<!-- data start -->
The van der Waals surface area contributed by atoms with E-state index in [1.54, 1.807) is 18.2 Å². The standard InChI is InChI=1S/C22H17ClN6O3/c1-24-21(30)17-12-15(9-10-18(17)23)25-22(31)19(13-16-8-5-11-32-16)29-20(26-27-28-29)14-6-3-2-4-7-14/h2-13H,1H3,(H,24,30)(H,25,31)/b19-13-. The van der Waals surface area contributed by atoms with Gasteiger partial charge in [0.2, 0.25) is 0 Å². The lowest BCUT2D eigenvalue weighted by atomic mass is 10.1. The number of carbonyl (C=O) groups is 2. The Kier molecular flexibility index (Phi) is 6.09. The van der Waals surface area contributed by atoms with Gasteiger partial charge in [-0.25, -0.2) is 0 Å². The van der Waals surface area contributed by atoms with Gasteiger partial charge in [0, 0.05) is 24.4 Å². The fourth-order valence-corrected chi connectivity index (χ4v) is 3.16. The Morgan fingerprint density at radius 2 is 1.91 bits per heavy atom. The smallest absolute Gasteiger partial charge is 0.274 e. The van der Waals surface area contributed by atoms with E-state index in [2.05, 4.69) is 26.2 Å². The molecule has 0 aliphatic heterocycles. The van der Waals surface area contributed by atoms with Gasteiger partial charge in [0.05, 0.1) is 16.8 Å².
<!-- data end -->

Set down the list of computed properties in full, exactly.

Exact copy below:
The van der Waals surface area contributed by atoms with E-state index in [1.54, 1.807) is 18.2 Å². The standard InChI is InChI=1S/C22H17ClN6O3/c1-24-21(30)17-12-15(9-10-18(17)23)25-22(31)19(13-16-8-5-11-32-16)29-20(26-27-28-29)14-6-3-2-4-7-14/h2-13H,1H3,(H,24,30)(H,25,31)/b19-13-. The van der Waals surface area contributed by atoms with Gasteiger partial charge in [0.2, 0.25) is 0 Å². The lowest BCUT2D eigenvalue weighted by atomic mass is 10.1. The number of carbonyl (C=O) groups is 2. The Kier molecular flexibility index (Phi) is 6.09. The van der Waals surface area contributed by atoms with Gasteiger partial charge in [-0.25, -0.2) is 0 Å². The van der Waals surface area contributed by atoms with Gasteiger partial charge in [0, 0.05) is 24.4 Å². The fourth-order valence-corrected chi connectivity index (χ4v) is 3.16. The Morgan fingerprint density at radius 2 is 1.91 bits per heavy atom. The smallest absolute Gasteiger partial charge is 0.274 e. The van der Waals surface area contributed by atoms with E-state index in [2.05, 4.69) is 26.2 Å². The molecule has 0 aliphatic heterocycles. The van der Waals surface area contributed by atoms with Gasteiger partial charge in [0.05, 0.1) is 16.8 Å².